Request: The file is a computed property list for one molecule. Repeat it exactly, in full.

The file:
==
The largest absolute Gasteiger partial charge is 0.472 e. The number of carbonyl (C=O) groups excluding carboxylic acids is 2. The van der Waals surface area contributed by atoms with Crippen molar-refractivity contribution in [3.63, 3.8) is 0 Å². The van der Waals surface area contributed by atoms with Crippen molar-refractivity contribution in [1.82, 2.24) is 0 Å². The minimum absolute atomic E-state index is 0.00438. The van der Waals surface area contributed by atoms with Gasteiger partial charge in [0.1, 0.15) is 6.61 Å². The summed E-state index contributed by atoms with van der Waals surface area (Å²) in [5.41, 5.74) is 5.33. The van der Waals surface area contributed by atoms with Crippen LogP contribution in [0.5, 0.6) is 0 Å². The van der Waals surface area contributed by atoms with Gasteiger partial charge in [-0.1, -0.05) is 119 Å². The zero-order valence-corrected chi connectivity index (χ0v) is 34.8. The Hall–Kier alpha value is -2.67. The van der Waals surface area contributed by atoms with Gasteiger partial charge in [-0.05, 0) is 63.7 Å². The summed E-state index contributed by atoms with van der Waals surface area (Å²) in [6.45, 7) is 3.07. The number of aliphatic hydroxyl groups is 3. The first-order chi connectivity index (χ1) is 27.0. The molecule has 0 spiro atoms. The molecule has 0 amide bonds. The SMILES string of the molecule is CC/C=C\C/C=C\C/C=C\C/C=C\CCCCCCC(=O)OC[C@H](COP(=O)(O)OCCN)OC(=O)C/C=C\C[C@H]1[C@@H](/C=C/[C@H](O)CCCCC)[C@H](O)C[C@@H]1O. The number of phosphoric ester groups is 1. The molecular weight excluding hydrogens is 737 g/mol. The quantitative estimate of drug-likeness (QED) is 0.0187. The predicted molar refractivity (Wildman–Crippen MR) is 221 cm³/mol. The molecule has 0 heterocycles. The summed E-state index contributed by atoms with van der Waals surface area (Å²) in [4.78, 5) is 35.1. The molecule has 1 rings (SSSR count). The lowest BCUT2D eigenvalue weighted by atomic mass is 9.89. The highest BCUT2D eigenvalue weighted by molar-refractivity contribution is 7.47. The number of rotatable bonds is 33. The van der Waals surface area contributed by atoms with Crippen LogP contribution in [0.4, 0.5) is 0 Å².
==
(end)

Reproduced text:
The largest absolute Gasteiger partial charge is 0.472 e. The number of carbonyl (C=O) groups excluding carboxylic acids is 2. The van der Waals surface area contributed by atoms with Crippen molar-refractivity contribution in [3.63, 3.8) is 0 Å². The van der Waals surface area contributed by atoms with Crippen molar-refractivity contribution in [1.82, 2.24) is 0 Å². The minimum absolute atomic E-state index is 0.00438. The van der Waals surface area contributed by atoms with Gasteiger partial charge in [0.1, 0.15) is 6.61 Å². The summed E-state index contributed by atoms with van der Waals surface area (Å²) in [5.41, 5.74) is 5.33. The van der Waals surface area contributed by atoms with Crippen LogP contribution in [0.5, 0.6) is 0 Å². The van der Waals surface area contributed by atoms with Gasteiger partial charge in [-0.1, -0.05) is 119 Å². The zero-order valence-corrected chi connectivity index (χ0v) is 34.8. The Hall–Kier alpha value is -2.67. The van der Waals surface area contributed by atoms with Gasteiger partial charge in [-0.05, 0) is 63.7 Å². The summed E-state index contributed by atoms with van der Waals surface area (Å²) in [6.45, 7) is 3.07. The number of aliphatic hydroxyl groups is 3. The first-order chi connectivity index (χ1) is 27.0. The molecule has 0 spiro atoms. The molecule has 0 amide bonds. The SMILES string of the molecule is CC/C=C\C/C=C\C/C=C\C/C=C\CCCCCCC(=O)OC[C@H](COP(=O)(O)OCCN)OC(=O)C/C=C\C[C@H]1[C@@H](/C=C/[C@H](O)CCCCC)[C@H](O)C[C@@H]1O. The number of phosphoric ester groups is 1. The molecular weight excluding hydrogens is 737 g/mol. The quantitative estimate of drug-likeness (QED) is 0.0187. The predicted molar refractivity (Wildman–Crippen MR) is 221 cm³/mol. The molecule has 0 heterocycles. The summed E-state index contributed by atoms with van der Waals surface area (Å²) in [4.78, 5) is 35.1. The molecule has 1 rings (SSSR count). The lowest BCUT2D eigenvalue weighted by atomic mass is 9.89. The highest BCUT2D eigenvalue weighted by molar-refractivity contribution is 7.47. The number of rotatable bonds is 33. The van der Waals surface area contributed by atoms with Crippen LogP contribution in [0.4, 0.5) is 0 Å².